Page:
Next time you have to wait 20 minutes because your train is delayed, or there is a problem with air traffic control, or the table you reserved has been given to somebody else, console youself. It is merely the time it takes to complete one game in a Wimbledon women's singles final. A unique game, it must be added, between a tall, athletic German and a short, lively Spaniard who looks as if she might have popped out of a bouncy castle.
Steffi Graf and Arantxa Sanchez Vicario enraptured the Centre Court on Saturday in what ranks among the greatest of matches. It will be remembered for "The Game", which Virginia Wade encapsulated as "a match within a match", but there was much more to it.
The standard of play was high from start to finish, the ball driven or coaxed to the corners of the court, barely clearing the net - except when Graf was executing 11 winning smashes - and the players a blur of action, straining for the initiative. There were errors - how else would time have been found for the men's final yesterday? - but they were made chiefly in the quest for superiority, not because of a lack of nerve.
Graf triumphed after two hours and two minutes, 4-6, 6-1, 7-5, but Sanchez Vicario finally had materialised as a major personality in the grass-court game, no longer the fringe figure at Wimbledon whose name seemed to attract an inordinate amount of attention when she competed in tournaments elswhere on the globe.
The 23-year-old from Barcelona repeated several times that she was proud of herself and considered herself unlucky not to have been presented with the Venus Rosewater Dish. Instead she added to the fun by pretending to steal the trophy from an opponent who had already won it five times.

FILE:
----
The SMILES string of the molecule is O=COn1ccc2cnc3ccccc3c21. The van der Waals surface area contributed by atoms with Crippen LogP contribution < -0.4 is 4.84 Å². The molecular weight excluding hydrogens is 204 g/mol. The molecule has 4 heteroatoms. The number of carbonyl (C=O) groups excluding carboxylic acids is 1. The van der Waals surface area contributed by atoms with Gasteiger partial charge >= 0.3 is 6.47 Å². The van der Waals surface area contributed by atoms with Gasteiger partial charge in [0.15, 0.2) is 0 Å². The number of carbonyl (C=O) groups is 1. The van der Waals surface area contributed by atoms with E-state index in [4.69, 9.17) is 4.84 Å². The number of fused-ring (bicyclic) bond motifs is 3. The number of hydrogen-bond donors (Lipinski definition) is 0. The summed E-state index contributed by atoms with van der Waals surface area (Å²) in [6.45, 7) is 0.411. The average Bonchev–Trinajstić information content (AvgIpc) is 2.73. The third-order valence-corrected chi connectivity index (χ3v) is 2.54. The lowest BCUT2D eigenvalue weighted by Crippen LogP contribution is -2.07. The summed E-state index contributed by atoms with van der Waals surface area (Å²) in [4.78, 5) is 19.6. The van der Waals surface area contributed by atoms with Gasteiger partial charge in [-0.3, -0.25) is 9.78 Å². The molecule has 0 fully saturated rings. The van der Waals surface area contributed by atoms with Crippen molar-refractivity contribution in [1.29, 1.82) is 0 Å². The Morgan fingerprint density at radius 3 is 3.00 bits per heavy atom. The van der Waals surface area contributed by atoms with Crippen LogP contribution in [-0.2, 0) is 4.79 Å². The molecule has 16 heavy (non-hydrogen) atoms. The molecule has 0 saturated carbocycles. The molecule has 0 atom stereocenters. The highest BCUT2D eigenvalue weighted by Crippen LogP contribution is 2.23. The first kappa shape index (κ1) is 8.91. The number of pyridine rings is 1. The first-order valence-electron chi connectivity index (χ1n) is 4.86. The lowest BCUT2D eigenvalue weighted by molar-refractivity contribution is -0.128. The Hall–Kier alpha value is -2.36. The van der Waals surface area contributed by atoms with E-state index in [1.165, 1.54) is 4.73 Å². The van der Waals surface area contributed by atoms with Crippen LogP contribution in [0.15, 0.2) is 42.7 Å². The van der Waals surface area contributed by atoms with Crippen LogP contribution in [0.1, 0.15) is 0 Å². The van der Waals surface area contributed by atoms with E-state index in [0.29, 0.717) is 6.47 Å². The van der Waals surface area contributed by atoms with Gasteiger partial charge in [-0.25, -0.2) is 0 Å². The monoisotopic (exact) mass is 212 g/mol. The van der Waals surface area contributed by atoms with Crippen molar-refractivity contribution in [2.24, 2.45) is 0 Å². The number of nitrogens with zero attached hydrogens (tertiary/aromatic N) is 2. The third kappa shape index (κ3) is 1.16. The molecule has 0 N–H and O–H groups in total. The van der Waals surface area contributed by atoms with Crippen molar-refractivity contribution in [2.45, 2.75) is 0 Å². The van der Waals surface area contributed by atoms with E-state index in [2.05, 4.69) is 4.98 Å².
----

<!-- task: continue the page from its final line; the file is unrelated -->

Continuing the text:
Many voices tried to reassure the loser. The Prince of Asturias "told me it was only some points that Steffi was lucky to have" and the Duchess of Kent "said in the next few years I will lift the trophy up".
Sanchez Vicario tended to whinge about line calls which went against her, including one in "The Game". But Spanish observers were inclined to recount another of those 32 points - the fifth of her eight which which she might have won the game - when a backhand stop-volley carried a touch too much pace, enabling Graf to run the ball down and lash a backhand pass down the line.
The important thing was that Sanchez Vicario had convinced herself that the Wimbledon prize is now within the scope of her game, which previously had only prospered on slower surfaces. She has the necessary variety of shots, and had the confidence to go for them.
That is how she succeeded in winning an excellent opening set and was able to recover after being broken to 1-2 in the final set, extending the duel, which was being fought in hot, almost airless conditions. When Graf was about to serve, 4-5 down, an American colleague expressed the hope that the match would not end there and then, because it deserved a longer run. Little did we know.
After the mental and physical exertions of the epic 11th game, it may have seemed a formality for Graf when she served for the title at 40-0 in the concluding game, having drawn three errors from her opponent. The truth is she was trembling so much that she could hardly keep her racket still. "I had to say to myself, 'OK, OK, keep cool, now you have got it'."